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18 February 2022 – Libya

The UN reported in January that there were more than 12,000 people being detained in 27 prisons and detention facilities across Libya, often in “inhumane conditions in facilities controlled by armed groups or ‘secret facilities.’” UN Secretary-General Antonio Guterres said that many of these detainees were being arbitrarily detained after the country undertook security operations in late 2021, using “excessive and disproportionate force.” The operations reportedly “targeted more than 5,150 migrants and refugees, including at least 1,000 women and children, and left families separated and children missing.”

Guterres also criticized “expulsions from Libya’s eastern and southern borders of hundreds of nationals from Chad, Egypt, Eritrea, Ethiopia, Somalia and Sudan to Sudan and Chad, which the secretary-general said “did not respect the prohibition of collective expulsion” and the return of people without their consent, “and placed many asylum seekers and migrants in extremely vulnerable positions.” (AP)

According to the REACH initiative, as of June 2021, 597,611 migrants were estimated to be residing in the country, while the UNHCR recorded 41,404 individuals as registered refugees or asylum seekers in November 2021.

The UN report also noted that the UN Mission in Libya (UNSMIL) continues to document cases of arbitrary detention, torture, sexual violence, and other violations of international law within facilities operated by the country’s government and other groups. According to Guterres, thousands of detainees who do not appear in the official statistics provided by Libyan authorities are unable to challenge the legal basis for their continued detention and that “female and male migrants and refugees continued to face heightened risks of rape, sexual harassment and trafficking by armed groups, transnational smuggles and traffickers as well as officials from the Directorate for Combating Illegal Migration, which operates under the Ministry of Interior.”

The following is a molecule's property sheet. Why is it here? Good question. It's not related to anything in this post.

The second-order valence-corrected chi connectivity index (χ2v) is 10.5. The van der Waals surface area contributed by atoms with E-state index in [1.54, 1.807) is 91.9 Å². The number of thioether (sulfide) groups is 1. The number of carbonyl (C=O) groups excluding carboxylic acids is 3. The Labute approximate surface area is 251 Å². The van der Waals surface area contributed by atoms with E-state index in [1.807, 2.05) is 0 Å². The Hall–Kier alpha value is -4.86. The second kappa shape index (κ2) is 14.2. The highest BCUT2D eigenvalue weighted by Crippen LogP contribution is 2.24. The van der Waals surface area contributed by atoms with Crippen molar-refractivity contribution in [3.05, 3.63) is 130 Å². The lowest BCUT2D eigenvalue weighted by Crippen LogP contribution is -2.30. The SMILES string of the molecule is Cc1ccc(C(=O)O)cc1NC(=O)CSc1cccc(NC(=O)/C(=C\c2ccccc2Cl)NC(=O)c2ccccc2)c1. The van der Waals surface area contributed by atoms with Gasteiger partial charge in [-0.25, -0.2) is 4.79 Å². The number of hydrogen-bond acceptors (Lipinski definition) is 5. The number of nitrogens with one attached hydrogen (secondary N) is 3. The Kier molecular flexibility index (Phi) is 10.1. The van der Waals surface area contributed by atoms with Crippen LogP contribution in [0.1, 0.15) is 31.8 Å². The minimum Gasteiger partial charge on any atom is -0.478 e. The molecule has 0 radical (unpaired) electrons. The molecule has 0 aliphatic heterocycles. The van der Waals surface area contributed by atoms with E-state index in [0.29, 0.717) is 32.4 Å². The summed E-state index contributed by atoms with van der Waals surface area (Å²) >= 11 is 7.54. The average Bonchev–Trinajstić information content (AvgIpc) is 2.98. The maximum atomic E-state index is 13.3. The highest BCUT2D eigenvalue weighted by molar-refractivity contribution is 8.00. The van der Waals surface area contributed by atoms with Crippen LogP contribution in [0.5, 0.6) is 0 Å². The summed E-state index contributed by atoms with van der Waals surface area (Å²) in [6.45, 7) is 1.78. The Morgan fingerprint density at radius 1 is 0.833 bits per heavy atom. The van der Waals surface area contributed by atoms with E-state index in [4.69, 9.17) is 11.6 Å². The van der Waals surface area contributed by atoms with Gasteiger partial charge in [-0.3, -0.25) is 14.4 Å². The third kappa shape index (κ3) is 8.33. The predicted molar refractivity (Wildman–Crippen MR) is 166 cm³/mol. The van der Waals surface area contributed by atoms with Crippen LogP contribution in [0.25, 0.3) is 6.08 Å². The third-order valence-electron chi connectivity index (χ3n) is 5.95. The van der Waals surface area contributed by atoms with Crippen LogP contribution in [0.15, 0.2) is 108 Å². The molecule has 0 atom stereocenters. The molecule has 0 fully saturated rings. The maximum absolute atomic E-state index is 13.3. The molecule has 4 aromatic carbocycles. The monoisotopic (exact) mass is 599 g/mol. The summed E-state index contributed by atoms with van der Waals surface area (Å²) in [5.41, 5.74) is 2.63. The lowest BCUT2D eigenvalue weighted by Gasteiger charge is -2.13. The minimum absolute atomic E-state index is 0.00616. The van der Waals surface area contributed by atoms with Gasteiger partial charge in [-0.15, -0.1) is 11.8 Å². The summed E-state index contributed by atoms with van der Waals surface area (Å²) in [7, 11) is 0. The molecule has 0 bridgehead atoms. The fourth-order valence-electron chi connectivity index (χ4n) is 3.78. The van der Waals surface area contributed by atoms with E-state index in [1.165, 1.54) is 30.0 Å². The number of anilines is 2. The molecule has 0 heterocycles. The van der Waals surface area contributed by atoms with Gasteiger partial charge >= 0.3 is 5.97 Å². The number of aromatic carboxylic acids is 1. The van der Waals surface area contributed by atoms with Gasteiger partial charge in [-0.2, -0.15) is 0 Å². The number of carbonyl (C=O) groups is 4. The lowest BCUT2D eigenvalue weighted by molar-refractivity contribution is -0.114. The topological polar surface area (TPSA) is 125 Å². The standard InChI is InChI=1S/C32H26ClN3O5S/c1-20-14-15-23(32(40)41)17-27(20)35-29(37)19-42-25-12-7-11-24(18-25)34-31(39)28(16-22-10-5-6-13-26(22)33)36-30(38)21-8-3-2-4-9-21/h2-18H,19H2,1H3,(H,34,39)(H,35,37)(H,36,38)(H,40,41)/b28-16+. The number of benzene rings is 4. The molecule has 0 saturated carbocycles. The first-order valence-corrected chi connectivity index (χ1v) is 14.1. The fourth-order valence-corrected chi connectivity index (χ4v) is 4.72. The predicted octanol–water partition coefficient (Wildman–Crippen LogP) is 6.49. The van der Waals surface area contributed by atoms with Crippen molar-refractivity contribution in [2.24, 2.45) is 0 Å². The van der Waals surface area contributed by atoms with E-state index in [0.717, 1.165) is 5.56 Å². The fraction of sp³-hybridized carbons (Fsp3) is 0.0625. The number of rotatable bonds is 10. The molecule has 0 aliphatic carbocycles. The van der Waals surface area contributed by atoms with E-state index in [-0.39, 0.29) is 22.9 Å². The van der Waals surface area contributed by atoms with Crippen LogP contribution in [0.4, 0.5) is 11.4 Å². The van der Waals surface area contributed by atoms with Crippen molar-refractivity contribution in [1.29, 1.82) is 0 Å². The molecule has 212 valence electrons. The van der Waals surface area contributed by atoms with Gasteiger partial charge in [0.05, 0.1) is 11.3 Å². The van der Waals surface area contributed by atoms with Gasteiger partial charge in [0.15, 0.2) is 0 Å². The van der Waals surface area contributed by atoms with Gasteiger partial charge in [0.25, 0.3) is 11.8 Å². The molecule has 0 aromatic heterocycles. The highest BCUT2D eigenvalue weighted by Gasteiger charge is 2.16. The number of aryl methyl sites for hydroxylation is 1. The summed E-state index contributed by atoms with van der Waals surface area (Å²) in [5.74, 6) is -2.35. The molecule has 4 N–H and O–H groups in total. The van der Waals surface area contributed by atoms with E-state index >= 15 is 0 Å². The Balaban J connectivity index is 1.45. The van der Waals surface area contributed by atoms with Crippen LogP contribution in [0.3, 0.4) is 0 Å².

The report highlighted several abuse cases in the Mitiga prison facility and in several detention centres run by the Directorate for Combating Illegal migration in al-Zawiyah and in Tripoli, about which the U.N. mission had received “credible information on trafficking and sexual abuse of around 30 Nigerian women and children.”

As of 14 December 2021, the Libyan Coast Guard had intercepted 30,990 migrants and returned them to Libya during the year which is around three times the total number of people returned to the country in 2020 (12,000 people). Guterres added that more than 1,300 people have died or disappeared attempting the journey.

Since Libya’s security operations in late 2021, thousands of people have been sleeping rough in front of a UNHCR-run reception centre in Tripoli, which was closed on 10 January 2022. Sholty after UNHCR initially announced the impending closing of the facility in late 2021, , Libyan authorities reportedly violently arrested more hundreds migrants, refugees, and asylum seekers.

According to Médecins Sans Frontières (MSF), “more than 600 migrants, asylum seekers, and refugees, peacefully demonstrating for relocation, and evacuation from Libya were arrested and moved to Ain Zara detention centre in the southern part of Tripoli, where hundreds of migrants, refugees, and asylum seekers are already detained in overcrowded cells and deprived living conditions. During the weekly visit to Ain Zara to provide medical and mental health care to people detained, MSF teams have treated patients with stab wounds, beating marks, and signs of shock or trauma caused by the forced arrests. Among them there were people who had been beaten and separated from their children during the raids.”

MSF said it had treated 68 people who had been injured during the mass arrest and a medical team from the International Rescue Committee said they had treated one person suffering from a gunshot wound. A Twitter account calling itself Refugees in Libya, run by a South Sudanese migrant living in Libya, reported on the inhumane conditions inside the Ain Zara detention centre and videos taken inside the centre showed hundreds of people packed into a single hangar.

While the country began its national vaccination campaign against COVID-19 in April 2021, the country only began vaccinating people held for immigration-related reasons in October 2021. On 6 October 2021, one of the reception centres in Tripoli began vaccinating migrants. According to the IOM, as of 11 December 2021, a total of 7,559 migrants had been vaccinated. By 6 February 2022, the country had administered around 3.1 million doses of vaccine against COVID-19. The country has one of the highest vaccination rates in Africa.